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Does HDV2 resolve all MOTION ARTIFACTS of HDV1??


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#1 Daniel Andreas

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Posted 24 January 2006 - 04:04 AM

Canon's XL H1 is presumably the first camera that employs HDV2 -- the second gerneration algorithm which promises lower motion artifacts.

Flashback:
When the Z1 was introduced at NAB last year the Sony booth was buzzing and full of enthusiastic early adapters. I walked into the Sony booth with a client who wanted to see what HDV was all about. The HDV Kiosk featured several large HD Plasma Displays arranged around the booth in a circle. The loop showed nicely composed high-rez images dissolving to classical music. My client was impressed until I poped the question: "you notice anything" and then he did. "Nothing moves". True, in every shot of the demo loop the camera was completely locked down, not pans, no tilts no zooms.

I am certain the DP who shot the demo for Sony was instructed to NOT MOVE the camera and have no movement within the frame. You have to wonder how it makes any sense to have a motion picture camera that can't handle motion and why Sony decided to rush to maket with a mediocre camera. I had heard rumors about the motion artifacts that haunted that 60:1 compression method. But over at the Sony booth the world was still at peace: there was no motion and there were no artifacts until.... I found the server and hit the space bar right in the middle of a dissolve....

The compression is at it's weakest when a lot of information changes from one frame to the next -- the result was large digital "blocks" pixelating the entire screen. I went frame-by-frame to show that the ugly artifact was happening throughout the entire dissolve with blocks the size of a postage stamp.

Soon an angry Sony sales rep who felt he was caught with his pants down rushed over, pushing me away to hit the space bar and get the loop going again.

Back to today:
Canon's new HDV camera the XL-H1 is using the improved HDV2 algorithm which has a dynamic compression allocation and supposedly handles motion considerably better.
Has anybody seen that being true and can confirm that Sony's Z1 pales in comparison because it is still using the inferior HDV1 method, where as the Canon HD is using HDV2?
Has anybody done any comparative tests between those two cameras on motion and digital blocking?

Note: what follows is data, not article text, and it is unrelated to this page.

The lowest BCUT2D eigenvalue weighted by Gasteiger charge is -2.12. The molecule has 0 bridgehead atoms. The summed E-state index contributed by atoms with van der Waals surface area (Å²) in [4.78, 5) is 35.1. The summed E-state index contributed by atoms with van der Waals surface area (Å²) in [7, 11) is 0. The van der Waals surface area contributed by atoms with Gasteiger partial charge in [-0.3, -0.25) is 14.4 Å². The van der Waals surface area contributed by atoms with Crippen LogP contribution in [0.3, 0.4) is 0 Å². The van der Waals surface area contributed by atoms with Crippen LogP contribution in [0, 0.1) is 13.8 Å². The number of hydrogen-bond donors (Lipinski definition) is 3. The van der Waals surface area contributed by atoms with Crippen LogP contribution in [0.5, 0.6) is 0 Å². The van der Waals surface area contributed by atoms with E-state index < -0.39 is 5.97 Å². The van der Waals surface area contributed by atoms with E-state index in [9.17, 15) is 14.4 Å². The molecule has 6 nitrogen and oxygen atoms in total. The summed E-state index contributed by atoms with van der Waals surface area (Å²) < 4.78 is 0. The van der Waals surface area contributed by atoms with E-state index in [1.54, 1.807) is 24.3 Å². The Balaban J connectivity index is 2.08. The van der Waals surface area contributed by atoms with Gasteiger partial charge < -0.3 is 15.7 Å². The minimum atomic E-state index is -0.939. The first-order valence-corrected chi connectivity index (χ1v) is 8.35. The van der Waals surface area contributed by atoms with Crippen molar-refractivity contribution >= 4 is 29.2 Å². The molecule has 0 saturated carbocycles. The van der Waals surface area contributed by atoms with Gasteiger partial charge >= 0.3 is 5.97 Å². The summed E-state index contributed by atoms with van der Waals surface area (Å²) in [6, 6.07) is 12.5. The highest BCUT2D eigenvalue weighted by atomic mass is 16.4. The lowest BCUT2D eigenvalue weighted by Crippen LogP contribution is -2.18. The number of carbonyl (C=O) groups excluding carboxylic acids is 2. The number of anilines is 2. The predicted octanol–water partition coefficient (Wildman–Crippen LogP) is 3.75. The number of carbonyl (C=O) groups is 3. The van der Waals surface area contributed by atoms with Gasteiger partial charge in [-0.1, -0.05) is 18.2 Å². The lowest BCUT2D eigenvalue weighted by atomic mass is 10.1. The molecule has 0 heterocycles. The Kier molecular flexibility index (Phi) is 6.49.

Edited by Daniel Andreas, 24 January 2006 - 04:09 AM.

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#2 Ted Johanson

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Posted 27 January 2006 - 01:25 AM

Hi Daniel,

I have no word on the HDV2 format. However, I must congratulate you
on helping to expose one of Sony's many lies! Big time congrats, man!!!
I wish more people would stand up for the truth like you did; even in
direct conflict with almighty Sony.


-Ted Johanson
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#3 Jonathan Bryant

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Posted 27 January 2006 - 01:53 AM

Canon's XL H1 is presumably the first camera that employs HDV2 -- the second gerneration algorithm which promises lower motion artifacts.


Back to today:
Canon's new HDV camera the XL-H1 is using the improved HDV2 algorithm which has a dynamic compression allocation and supposedly handles motion considerably better.
Has anybody seen that being true and can confirm that Sony's Z1 pales in comparison because it is still using the inferior HDV1 method, where as the Canon HD is using HDV2?
Has anybody done any comparative tests between those two cameras on motion and digital blocking?

HDV1 is JVCs codec of 720p at 19.4mbps HDV2 is Sonys and Canons 1080i codec at 25mbps.
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Wooden Camera

Tai Audio

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Broadcast Solutions Inc

Aerial Filmworks

Willys Widgets

CineTape

Metropolis Post

Ritter Battery

Opal

Media Blackout - Custom Cables and AKS

Visual Products

CineLab

Abel Cine

Gamma Ray Digital Inc